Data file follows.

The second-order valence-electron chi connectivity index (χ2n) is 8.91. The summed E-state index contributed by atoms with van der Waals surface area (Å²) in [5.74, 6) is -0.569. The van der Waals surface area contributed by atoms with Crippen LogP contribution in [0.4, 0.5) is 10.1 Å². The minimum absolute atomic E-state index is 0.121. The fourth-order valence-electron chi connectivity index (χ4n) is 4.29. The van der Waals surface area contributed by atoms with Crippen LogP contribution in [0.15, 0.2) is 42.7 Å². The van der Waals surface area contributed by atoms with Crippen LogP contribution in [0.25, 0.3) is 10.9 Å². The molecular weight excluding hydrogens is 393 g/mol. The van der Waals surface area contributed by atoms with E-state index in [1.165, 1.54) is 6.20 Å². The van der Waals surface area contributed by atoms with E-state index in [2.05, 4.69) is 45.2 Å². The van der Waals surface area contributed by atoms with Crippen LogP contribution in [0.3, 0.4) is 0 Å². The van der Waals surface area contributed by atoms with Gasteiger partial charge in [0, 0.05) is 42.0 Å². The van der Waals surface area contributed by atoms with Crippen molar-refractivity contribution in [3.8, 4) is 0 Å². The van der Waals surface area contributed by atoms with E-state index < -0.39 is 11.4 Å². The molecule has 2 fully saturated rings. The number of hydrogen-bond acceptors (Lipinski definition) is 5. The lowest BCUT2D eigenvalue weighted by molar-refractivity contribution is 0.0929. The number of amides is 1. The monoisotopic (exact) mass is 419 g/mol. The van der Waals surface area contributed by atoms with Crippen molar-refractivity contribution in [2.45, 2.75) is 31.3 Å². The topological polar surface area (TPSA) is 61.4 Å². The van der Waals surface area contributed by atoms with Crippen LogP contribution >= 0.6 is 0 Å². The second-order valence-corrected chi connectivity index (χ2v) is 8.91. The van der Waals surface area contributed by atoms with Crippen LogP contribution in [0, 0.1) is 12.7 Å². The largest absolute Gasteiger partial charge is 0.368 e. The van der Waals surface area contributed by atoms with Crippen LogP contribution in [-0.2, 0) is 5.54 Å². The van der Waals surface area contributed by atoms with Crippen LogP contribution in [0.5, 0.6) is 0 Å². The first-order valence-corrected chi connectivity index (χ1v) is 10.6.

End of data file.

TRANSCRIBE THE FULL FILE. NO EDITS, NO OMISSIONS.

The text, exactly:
The second-order valence-electron chi connectivity index (χ2n) is 8.91. The summed E-state index contributed by atoms with van der Waals surface area (Å²) in [5.74, 6) is -0.569. The van der Waals surface area contributed by atoms with Crippen LogP contribution in [0.4, 0.5) is 10.1 Å². The minimum absolute atomic E-state index is 0.121. The fourth-order valence-electron chi connectivity index (χ4n) is 4.29. The van der Waals surface area contributed by atoms with Crippen LogP contribution in [0.15, 0.2) is 42.7 Å². The van der Waals surface area contributed by atoms with Crippen LogP contribution in [0.25, 0.3) is 10.9 Å². The molecular weight excluding hydrogens is 393 g/mol. The van der Waals surface area contributed by atoms with E-state index in [1.165, 1.54) is 6.20 Å². The van der Waals surface area contributed by atoms with E-state index in [2.05, 4.69) is 45.2 Å². The van der Waals surface area contributed by atoms with Crippen LogP contribution in [0.3, 0.4) is 0 Å². The van der Waals surface area contributed by atoms with Gasteiger partial charge in [0, 0.05) is 42.0 Å². The van der Waals surface area contributed by atoms with Crippen molar-refractivity contribution in [3.8, 4) is 0 Å². The van der Waals surface area contributed by atoms with E-state index < -0.39 is 11.4 Å². The molecule has 2 fully saturated rings. The number of hydrogen-bond acceptors (Lipinski definition) is 5. The lowest BCUT2D eigenvalue weighted by molar-refractivity contribution is 0.0929. The number of amides is 1. The monoisotopic (exact) mass is 419 g/mol. The van der Waals surface area contributed by atoms with Crippen molar-refractivity contribution in [2.45, 2.75) is 31.3 Å². The topological polar surface area (TPSA) is 61.4 Å². The van der Waals surface area contributed by atoms with Crippen LogP contribution >= 0.6 is 0 Å². The second-order valence-corrected chi connectivity index (χ2v) is 8.91. The van der Waals surface area contributed by atoms with Crippen LogP contribution in [0, 0.1) is 12.7 Å². The largest absolute Gasteiger partial charge is 0.368 e. The van der Waals surface area contributed by atoms with Crippen LogP contribution in [-0.2, 0) is 5.54 Å². The van der Waals surface area contributed by atoms with Crippen LogP contribution in [0.5, 0.6) is 0 Å². The first-order valence-corrected chi connectivity index (χ1v) is 10.6.